After spending 3 weeks in a country where few people smile, I was happy to see lots of smiling faces. Most couldn’t stop staring and several wanted pictures, but it was ok. We were in China to visit my dad and I was so excited to see a familiar face. China wasn’t high on our list of places we wanted to visit, to be honest it wasn’t on the list at all when we originally started planning! We came to check out the place my dad had fallen in love with and see some of the amazing landscape we had only seen in pictures. We arrived to Hong Kong on May Day. a big holiday, so we decided not to spend anytime there and instead headed directly to the border to spend some time in Shenzhen. I knew there were a lot of people in China and we had experienced MANY Chinese tourists over the last 9 months of travel. Our expectations were very low, but we tried to enter with an open mind. I was first struck by the friendly people, even though most couldn’t speak English, they tried to help. Second, I confirmed the fact that indeed there are A LOT of people in China. Third I was shocked by the prices of things like food, coffee and attractions all of which nearly compared to the US. This was definitely not a developing country…although all the squat toilets are a bit baffling! We will see how long we last in this giant country.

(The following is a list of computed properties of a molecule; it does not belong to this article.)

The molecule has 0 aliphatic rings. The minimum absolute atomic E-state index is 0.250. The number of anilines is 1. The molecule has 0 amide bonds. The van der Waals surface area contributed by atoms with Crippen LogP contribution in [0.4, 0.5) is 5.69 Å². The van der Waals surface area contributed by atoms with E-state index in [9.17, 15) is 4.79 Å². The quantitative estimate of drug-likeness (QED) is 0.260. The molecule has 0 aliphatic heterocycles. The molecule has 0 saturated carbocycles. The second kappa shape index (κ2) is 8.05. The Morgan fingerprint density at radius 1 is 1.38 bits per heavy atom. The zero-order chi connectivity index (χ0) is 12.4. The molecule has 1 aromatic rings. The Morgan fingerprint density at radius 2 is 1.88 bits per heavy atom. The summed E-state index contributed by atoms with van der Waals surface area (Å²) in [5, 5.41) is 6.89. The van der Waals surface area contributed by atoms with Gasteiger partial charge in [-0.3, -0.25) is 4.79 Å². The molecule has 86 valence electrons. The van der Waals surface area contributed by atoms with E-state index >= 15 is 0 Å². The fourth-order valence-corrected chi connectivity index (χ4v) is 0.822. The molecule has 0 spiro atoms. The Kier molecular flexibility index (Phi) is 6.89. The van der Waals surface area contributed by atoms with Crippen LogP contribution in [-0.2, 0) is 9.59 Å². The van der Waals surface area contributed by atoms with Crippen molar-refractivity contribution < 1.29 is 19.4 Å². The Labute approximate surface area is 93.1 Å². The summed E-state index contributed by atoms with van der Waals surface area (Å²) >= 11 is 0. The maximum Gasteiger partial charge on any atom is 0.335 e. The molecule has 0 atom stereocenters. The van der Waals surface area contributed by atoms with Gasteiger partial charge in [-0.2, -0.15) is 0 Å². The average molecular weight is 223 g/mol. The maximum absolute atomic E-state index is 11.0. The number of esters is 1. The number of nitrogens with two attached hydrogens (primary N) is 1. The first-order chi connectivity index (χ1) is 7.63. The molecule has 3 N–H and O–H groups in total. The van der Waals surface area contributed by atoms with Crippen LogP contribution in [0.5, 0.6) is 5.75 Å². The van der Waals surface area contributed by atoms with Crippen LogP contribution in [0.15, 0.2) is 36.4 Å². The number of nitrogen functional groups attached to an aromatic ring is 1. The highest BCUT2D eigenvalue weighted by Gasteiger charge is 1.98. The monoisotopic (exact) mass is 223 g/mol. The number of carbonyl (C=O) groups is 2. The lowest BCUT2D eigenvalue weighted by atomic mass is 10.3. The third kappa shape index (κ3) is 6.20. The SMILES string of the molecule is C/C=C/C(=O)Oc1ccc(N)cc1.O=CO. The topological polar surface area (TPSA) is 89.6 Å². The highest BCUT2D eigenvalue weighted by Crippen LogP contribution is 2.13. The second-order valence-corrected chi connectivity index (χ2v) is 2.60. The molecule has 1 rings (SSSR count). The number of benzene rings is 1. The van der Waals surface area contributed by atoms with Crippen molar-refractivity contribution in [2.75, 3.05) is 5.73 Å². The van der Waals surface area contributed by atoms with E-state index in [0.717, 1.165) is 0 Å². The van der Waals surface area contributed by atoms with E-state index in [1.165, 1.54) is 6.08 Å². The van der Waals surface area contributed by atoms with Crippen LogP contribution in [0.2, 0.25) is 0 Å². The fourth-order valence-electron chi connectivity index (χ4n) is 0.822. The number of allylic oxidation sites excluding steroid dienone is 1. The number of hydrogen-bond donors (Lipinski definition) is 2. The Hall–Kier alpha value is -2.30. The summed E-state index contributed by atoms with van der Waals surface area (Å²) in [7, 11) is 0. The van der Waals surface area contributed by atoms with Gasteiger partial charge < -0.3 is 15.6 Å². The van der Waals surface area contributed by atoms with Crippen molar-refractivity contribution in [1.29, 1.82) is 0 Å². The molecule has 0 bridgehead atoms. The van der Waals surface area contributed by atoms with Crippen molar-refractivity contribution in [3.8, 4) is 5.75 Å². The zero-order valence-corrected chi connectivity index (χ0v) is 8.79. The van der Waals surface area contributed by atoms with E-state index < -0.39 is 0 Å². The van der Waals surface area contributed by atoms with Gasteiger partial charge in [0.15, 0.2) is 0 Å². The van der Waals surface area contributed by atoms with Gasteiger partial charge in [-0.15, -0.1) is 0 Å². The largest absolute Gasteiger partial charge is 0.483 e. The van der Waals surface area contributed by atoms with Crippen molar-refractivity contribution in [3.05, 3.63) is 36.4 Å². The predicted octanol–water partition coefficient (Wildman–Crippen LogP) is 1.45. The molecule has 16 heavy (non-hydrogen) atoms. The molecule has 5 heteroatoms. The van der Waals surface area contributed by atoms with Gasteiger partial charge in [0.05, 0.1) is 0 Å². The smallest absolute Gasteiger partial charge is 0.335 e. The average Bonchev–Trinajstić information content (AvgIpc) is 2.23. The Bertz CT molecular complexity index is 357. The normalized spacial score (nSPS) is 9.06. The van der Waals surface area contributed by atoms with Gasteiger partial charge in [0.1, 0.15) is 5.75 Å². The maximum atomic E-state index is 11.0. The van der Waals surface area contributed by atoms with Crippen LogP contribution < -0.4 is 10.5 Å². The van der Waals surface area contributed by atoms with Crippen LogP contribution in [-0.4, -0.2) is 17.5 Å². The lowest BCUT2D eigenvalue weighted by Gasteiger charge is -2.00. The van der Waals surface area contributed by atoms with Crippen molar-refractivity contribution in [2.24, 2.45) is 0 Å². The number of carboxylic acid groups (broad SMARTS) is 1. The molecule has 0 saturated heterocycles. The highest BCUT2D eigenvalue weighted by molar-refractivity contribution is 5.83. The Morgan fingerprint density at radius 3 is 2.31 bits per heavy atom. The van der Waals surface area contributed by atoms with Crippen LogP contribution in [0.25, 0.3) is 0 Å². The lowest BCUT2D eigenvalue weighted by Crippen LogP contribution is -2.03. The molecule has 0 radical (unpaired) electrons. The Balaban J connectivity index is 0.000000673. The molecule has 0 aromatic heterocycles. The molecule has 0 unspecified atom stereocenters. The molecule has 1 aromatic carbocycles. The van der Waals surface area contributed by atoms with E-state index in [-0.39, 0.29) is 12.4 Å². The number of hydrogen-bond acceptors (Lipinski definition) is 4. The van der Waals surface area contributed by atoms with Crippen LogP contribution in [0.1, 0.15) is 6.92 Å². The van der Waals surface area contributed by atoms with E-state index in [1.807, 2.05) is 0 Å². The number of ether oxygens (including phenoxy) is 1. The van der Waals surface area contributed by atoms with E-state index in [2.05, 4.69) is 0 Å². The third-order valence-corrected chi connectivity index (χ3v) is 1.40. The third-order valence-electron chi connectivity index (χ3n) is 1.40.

Coming from a place like Vietnam where we didn’t have the best experiences, there was a high possibility that things could only get better. Things got better as soon as we landed in Hong Kong and were reunited with Simone’s father. It’s hard to give an accurate first impression on this place in the first twenty-four hours because we’ve been visiting with Simone’s father and relaxing. Shenzhen is a huge city with a lot of people and far fewer motorbikes than we’ve seen in the rest of Asia. There are more cars though and the roads are much better with an actual structure to the driving, well, sort of. I don’t know how I’m going to feel about a place that I can’t drink a bottle of water on the train, but the lady standing next to me can spit a loogie on the floor or where people use the sidewalk as their personal bathroom (number one and two). It’s going to be hard traveling through a place where not many people speak English, but that’s part of the experience. We’ll see how things go.